A blog by Luke Akehurst about politics, elections, and the Labour Party - With subtitles for the Hard of Left. Just for the record: all the views expressed here are entirely personal and do not necessarily represent the positions of any organisations I am a member of.

Friday, December 10, 2010

Lib Dem support by region

From MORI:

Party support by region - based on aggregate of polling data since June, so not capturing fully the recent acceleration of LD decline.

Ben Page, CEO, Ipsos MORI is quoted saying:

“It is traditional for Lib Dems to drop in the polls outside of election campaigns, this is usually down to a lack of media exposure. But now they’re in government – and making headlines, albeit negative ones and their support has still fallen. Especially interesting is the drop in the Lib Dem stronghold of the South West and to just 4% in the North East.”

LD to Lab swing since General Election - showing seats that would be gained on this swing (on current boundaries and electoral system):

North East 19% (Redcar)
South West 16% (Bristol W)
London 11% (Brent C, Hornsey & Wood Green, Bermondsey & OS)
Eastern 8.5% (Norwich S, Cambridge)
North West 8% (Manchester Withington, Burnley)
Yorkshire 6% (Bradford E)
Wales 5%
East Midlands 4.5%
South East 4.5%
West Midlands 2.5%
Scotland 1%

Con/Lab swing since GE:

North East 9.5% Con to Lab (delivering only 1 seat)
Eastern 9% Con to Lab (delivering 11 seats)
North West 5% Con to Lab (delivering 11 seats)
London 4.5% Con to Lab (delivering 6 seats)
South West 4.5% Con to Lab (delivering 6 seats)
Wales 4% Con to Lab (delivering 1 seat)
South East 3.5% Con to Lab (delivering 3 seats)
Yorkshire 1.5% Con to Lab (delivering 1 seat)
East Midlands 1.5% Lab to Con (1 seat lost)
West Midlands 1.5% Lab to Con (3 seats lost)
Scotland 2.5% Lab to Con (no seat implications)

LD to Con swing since GE:
South West 11.5% (12 Tory gains)
North East 10.5% (1 Tory gain)
London 6.5% (2 Tory gains)
East Midlands 6% (no seat implications)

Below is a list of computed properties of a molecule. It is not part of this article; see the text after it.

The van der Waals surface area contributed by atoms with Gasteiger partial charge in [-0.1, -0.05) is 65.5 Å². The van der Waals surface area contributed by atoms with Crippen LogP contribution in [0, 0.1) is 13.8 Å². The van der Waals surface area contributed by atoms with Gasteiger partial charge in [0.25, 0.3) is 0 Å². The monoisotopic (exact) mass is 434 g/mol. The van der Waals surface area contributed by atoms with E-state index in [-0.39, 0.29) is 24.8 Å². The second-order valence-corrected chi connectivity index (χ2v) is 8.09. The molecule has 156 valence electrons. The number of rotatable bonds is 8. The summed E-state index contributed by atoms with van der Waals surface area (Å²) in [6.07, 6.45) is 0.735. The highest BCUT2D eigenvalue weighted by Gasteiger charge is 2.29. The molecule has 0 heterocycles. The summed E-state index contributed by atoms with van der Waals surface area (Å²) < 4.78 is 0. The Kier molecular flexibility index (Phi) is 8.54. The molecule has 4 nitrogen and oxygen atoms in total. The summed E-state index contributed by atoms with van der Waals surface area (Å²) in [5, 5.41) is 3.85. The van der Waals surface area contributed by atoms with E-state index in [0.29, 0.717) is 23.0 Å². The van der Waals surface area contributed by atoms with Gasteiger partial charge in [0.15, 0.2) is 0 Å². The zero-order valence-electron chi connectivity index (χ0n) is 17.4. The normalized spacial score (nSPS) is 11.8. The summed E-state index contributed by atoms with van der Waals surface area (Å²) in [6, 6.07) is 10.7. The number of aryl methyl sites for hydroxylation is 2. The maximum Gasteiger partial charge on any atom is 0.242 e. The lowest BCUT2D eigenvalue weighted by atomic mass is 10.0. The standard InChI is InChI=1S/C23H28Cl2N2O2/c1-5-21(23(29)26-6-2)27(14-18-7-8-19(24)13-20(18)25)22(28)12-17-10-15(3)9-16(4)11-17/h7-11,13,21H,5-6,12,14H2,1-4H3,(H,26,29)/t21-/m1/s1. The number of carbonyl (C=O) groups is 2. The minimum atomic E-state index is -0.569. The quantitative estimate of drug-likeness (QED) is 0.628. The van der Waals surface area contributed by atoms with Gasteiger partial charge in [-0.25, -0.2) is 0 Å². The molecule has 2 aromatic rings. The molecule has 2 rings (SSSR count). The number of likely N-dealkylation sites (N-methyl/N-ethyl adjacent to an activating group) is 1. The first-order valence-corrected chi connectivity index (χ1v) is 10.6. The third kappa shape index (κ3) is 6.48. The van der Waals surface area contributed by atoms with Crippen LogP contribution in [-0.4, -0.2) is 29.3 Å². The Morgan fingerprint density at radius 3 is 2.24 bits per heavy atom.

Yorkshire 4.5% (no seat implications)
West Midlands 4% (1 Tory gain)
Scotland 3.5% (no seat implications)
North West 3% (no seat implications)
South East 1% (no seat implications)
Wales 1% (no seat implications)
Eastern 0.5% from Con to LD (no seat implications)

Lab to Plaid Cymru swing of 1.5% (no seat implications)

Lab to SNP swing of 2% (no seat implications)

What I'm taking from this is Labour needs to focus on the Midlands where our recovery has been slow, and that the LD collapse will help us more in terms of delivering Tory seats to us than it will Lib Dem seats (there are too few of them where we are second).


Anonymous Anonymous said...

Luke you may remember some of these leaflets


6:16 pm, December 10, 2010

Anonymous Anonymous said...

Labour introduced the fees in the 1st place and we all know once the fees are in place they go up!

Its time the LP was claimed by the working classes and boot out these stupid plastic Tories in the LP!

11:13 am, December 12, 2010

Blogger Frank Owen said...

By my reckoning, this gives:

Lab: 312 (+54)
Con: 278 (-28)
LD: 31 (-26)
NI: 18 (n/c)
Spkr: 1 (n/c)
Oth: 10 (n/c)

Labour short by 13
Lab/Lib coaltion majority of 36

...assuming no seat changes other than those listed.

We need to be getting more off the Tories - leave the Libs to their demise. Apart from anything else, it's rude to stare.

7:03 pm, December 12, 2010

Blogger Mark Still News said...

The Tories are the Centre of this and Liberals a chip. The Chip may start crumbling, but the centre will be rock solid. The Lib/Dems ridiculed themselves by having some abstain from the vote, such as the leader Simon Hughs, who really should have made his mind up to back the policy or vote against it, as its his party he leads is in government now.

With the Lib/Dems unpopularity this could strengthen the Tories up.

Its right to now concentrate on attacking and ridiculing the Tories.

10:59 am, December 13, 2010


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